The following article originally appeared in “Sport in the USSR” in 1984. In it, Vyacheslav Platonov tells the story behind winning the 1982 World Championships. His book, “My Profession: The Game” is available in hardcover and eBook here.
Never before in the six years I have been working with the national team had I been so concerned as before the tenth world volleyball tournament in Argentina. What was in store for us in South America? Would we be able to defend our title, won four years ago?
Our team was going through tough times. After our win at the 1978 world championship we gradually brought up youngsters to the team, though still counting mainly on the seasoned players. The latter had begun to tire, and many of them were plagued by injuries. We were especially concerned by the health of our captain, Vyacheslav Zaitsev, the big play-maker. Last season he had a right leg injury, but nevertheless played in the European championship and the World Cup playoff. Later, after he was well again, Vyacheslav took part in the national championship. At the height of the preparations for the Argentine tourney, he had a relapse. Our captain was forced to spend several weeks in hospital. The break in his training could not but have an effect on his playing. Zaitsev’s hallmark stability of the second pass, with which he used to set up attack, went awry. The team’s momentum was immediately thrown off…. It must be said that on the eve of the world championship he was not the only one way out of shape. Olympic champions Viljar Loor, Vladimir Dorokhov and Pavel Selivanov had problems getting into form.
We needed game practice to regain our former spark. So about two months before the competitions in Argentina we took part in the Savvin Memorial Tournament in Leningrad. We played well, losing only one set. However, we were unable to execute fully our plan of checking the rookies – Alexander Sorokolet, Valery Losev, Oleg Smugilev and Sergei Gribov – in action. All we had to do was take out two or three Olympic champions for the squad to start dragging and falling apart. The youngsters had to be put back on the bench since even though the team possessed limited potential we didn’t have the right to lose at home such a prestigious competition.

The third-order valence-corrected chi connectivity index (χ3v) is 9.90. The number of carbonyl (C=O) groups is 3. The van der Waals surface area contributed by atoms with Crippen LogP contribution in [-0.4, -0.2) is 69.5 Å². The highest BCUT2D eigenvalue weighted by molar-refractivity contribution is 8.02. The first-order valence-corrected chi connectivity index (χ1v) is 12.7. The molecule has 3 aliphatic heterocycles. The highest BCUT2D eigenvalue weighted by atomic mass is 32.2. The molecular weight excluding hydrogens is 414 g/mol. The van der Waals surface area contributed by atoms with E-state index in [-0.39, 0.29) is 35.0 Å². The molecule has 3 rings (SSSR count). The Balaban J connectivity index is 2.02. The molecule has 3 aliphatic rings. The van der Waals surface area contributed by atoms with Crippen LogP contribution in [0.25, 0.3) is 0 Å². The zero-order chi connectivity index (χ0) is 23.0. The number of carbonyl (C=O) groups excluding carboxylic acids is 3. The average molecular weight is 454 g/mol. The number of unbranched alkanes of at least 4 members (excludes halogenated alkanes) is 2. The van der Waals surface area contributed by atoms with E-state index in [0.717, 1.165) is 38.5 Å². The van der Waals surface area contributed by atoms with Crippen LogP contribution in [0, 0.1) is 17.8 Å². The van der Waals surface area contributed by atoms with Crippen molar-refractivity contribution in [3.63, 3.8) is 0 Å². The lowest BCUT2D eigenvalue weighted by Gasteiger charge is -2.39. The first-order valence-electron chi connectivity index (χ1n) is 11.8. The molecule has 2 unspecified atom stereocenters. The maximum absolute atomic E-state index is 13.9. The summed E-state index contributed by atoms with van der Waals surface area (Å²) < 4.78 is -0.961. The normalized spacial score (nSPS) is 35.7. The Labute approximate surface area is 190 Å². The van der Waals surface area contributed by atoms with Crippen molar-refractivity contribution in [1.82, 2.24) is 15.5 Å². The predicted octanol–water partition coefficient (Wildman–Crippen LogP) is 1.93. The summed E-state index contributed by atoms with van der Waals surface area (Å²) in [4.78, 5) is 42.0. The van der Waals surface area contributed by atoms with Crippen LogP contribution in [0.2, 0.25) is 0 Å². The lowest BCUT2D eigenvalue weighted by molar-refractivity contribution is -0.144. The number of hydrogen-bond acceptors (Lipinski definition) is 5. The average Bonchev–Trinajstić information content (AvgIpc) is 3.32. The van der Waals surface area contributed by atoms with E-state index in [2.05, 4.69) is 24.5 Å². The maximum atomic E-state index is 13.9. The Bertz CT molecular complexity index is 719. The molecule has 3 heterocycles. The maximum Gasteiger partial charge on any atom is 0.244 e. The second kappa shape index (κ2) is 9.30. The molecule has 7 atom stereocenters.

After the Savvin memorial we left for Brazil for a tournament which directly preceded the competitions in Argentina. I remember having warned Soviet journalists at a press conference in Leningrad that it is not out of the realm of possibility that we might not put our best foot forward in Brazil.
“The main thing for us,” I said, “is the Argentine championship. In Brazil we’ll be experimenting with the team. After all, we coaches are obliged to know exactly who is who on the team. Let the newcomers test their strength against the best….”
At that time I named Brazil, China and Poland as our main opponents. And it so happened at the tournament in Rio de Janeiro, which gathered the cream of the crop in world volleyball, we bowed to the Chinese and Brazilian teams.
It was a shame to lose, of course, but there was really no cause for mourning. For one thing, we tested all the players inside out; for another, our players, who had not been set the task of winning at any cost, were able to preserve their freshness.
Imagine our surprise when we learned from the local papers that strife was rampant on our once powerful team, that players were quarrelling with one another and with the coaches, and that the domination of the Soviet squad had come to an end – proof would be forthcoming in two weeks….
To tell the truth, over the past few years we’d been accustomed to a different tone from the press. No one had ever questioned whether we knew how to play volleyball. And here were torrents of caustic remarks. I figured that their getting us all worked up would be beneficial to us in the long run. I asked our interpreter to read out before breakfast one day these vicious passages about our players, and queried; ” Well, how do you like that ? Maybe the authors of these articles are right?”
This read-aloud session played its role, I could tell from the players’ faces that they were more than ready for action; they were completely psyched up to defend their honour and dignity, to demonstrate how tough they were in uncompromising, fierce competition.
On October 14, 1982 the semi-final between the home team and Soviet squad began at the Luna Park sports facility in Buenos Aires.
I had never seen anything like it. Drums, horns, castanets, wild screaming – all this merged into an avalanche of noise. I couldn’t hear my own voice, so I communicated with the players more with gestures than words.
Ice – cream cones, rolls of paper, fire crackers, coins, etc. were flying onto the volleyball court. International Volleyball Federation President Paul Libaud and the captain of the Argentine team appealed to the spectators to behave themselves decently, but their exhortations were in vain.
Five years ago we played in the final of the world championships in Rome against the Italian team, and there I got some idea of how a home crowd can help a team. I remember that at a press conference before the final (our opponent was still unknown) local journalists asked us whom we’d prefer playing for the gold. “Your countrymen, of course,” I answered. “Because you consider them not much competition?” “No, it’s just that another game against Italy will make us rich men – I can image how the fans will rain lire down at us in the final if they were so generous even in the USSR – Italy preliminary.”